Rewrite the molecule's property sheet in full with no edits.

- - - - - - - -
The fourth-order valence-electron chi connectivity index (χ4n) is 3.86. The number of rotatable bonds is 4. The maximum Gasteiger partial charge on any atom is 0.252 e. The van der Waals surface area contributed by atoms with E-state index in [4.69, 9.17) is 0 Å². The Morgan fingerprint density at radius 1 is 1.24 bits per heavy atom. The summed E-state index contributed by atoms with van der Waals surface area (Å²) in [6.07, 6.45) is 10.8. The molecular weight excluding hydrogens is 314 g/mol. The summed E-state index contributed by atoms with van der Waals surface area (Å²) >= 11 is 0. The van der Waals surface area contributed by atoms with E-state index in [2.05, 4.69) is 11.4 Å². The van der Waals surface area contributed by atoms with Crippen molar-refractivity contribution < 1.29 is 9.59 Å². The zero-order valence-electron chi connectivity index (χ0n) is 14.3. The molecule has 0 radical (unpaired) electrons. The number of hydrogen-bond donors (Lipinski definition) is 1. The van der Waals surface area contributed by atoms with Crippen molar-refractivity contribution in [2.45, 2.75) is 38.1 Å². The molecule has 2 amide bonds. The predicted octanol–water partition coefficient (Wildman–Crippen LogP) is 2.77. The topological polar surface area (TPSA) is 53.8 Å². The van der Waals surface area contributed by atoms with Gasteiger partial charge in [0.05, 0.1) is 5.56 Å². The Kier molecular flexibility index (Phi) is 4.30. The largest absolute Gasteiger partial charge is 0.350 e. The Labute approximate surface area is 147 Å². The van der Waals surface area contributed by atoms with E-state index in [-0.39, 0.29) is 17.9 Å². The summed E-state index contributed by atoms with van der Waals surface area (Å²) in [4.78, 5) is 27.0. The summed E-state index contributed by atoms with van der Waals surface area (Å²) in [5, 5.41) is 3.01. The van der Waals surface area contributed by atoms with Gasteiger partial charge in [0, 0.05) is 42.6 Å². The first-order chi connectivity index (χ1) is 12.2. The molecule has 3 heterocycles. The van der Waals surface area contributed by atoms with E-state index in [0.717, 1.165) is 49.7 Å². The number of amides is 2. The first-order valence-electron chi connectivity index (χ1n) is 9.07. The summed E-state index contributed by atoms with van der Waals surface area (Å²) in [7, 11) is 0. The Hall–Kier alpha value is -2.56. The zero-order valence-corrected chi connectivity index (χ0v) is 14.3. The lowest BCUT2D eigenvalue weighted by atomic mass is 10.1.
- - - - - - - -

The fourth-order valence-electron chi connectivity index (χ4n) is 3.86. The number of rotatable bonds is 4. The maximum Gasteiger partial charge on any atom is 0.252 e. The van der Waals surface area contributed by atoms with E-state index in [4.69, 9.17) is 0 Å². The Morgan fingerprint density at radius 1 is 1.24 bits per heavy atom. The summed E-state index contributed by atoms with van der Waals surface area (Å²) in [6.07, 6.45) is 10.8. The molecular weight excluding hydrogens is 314 g/mol. The summed E-state index contributed by atoms with van der Waals surface area (Å²) >= 11 is 0. The van der Waals surface area contributed by atoms with E-state index in [2.05, 4.69) is 11.4 Å². The van der Waals surface area contributed by atoms with Crippen molar-refractivity contribution < 1.29 is 9.59 Å². The zero-order valence-electron chi connectivity index (χ0n) is 14.3. The molecule has 0 radical (unpaired) electrons. The number of hydrogen-bond donors (Lipinski definition) is 1. The van der Waals surface area contributed by atoms with Crippen molar-refractivity contribution in [2.45, 2.75) is 38.1 Å². The molecule has 2 amide bonds. The predicted octanol–water partition coefficient (Wildman–Crippen LogP) is 2.77. The topological polar surface area (TPSA) is 53.8 Å². The van der Waals surface area contributed by atoms with Gasteiger partial charge in [0.05, 0.1) is 5.56 Å². The Kier molecular flexibility index (Phi) is 4.30. The largest absolute Gasteiger partial charge is 0.350 e. The Labute approximate surface area is 147 Å². The van der Waals surface area contributed by atoms with E-state index in [-0.39, 0.29) is 17.9 Å². The summed E-state index contributed by atoms with van der Waals surface area (Å²) in [4.78, 5) is 27.0. The summed E-state index contributed by atoms with van der Waals surface area (Å²) in [5, 5.41) is 3.01. The van der Waals surface area contributed by atoms with Gasteiger partial charge in [0, 0.05) is 42.6 Å². The first-order chi connectivity index (χ1) is 12.2. The molecule has 3 heterocycles. The van der Waals surface area contributed by atoms with E-state index in [0.717, 1.165) is 49.7 Å². The number of amides is 2. The first-order valence-electron chi connectivity index (χ1n) is 9.07. The summed E-state index contributed by atoms with van der Waals surface area (Å²) in [7, 11) is 0. The Hall–Kier alpha value is -2.56. The zero-order valence-corrected chi connectivity index (χ0v) is 14.3. The lowest BCUT2D eigenvalue weighted by atomic mass is 10.1.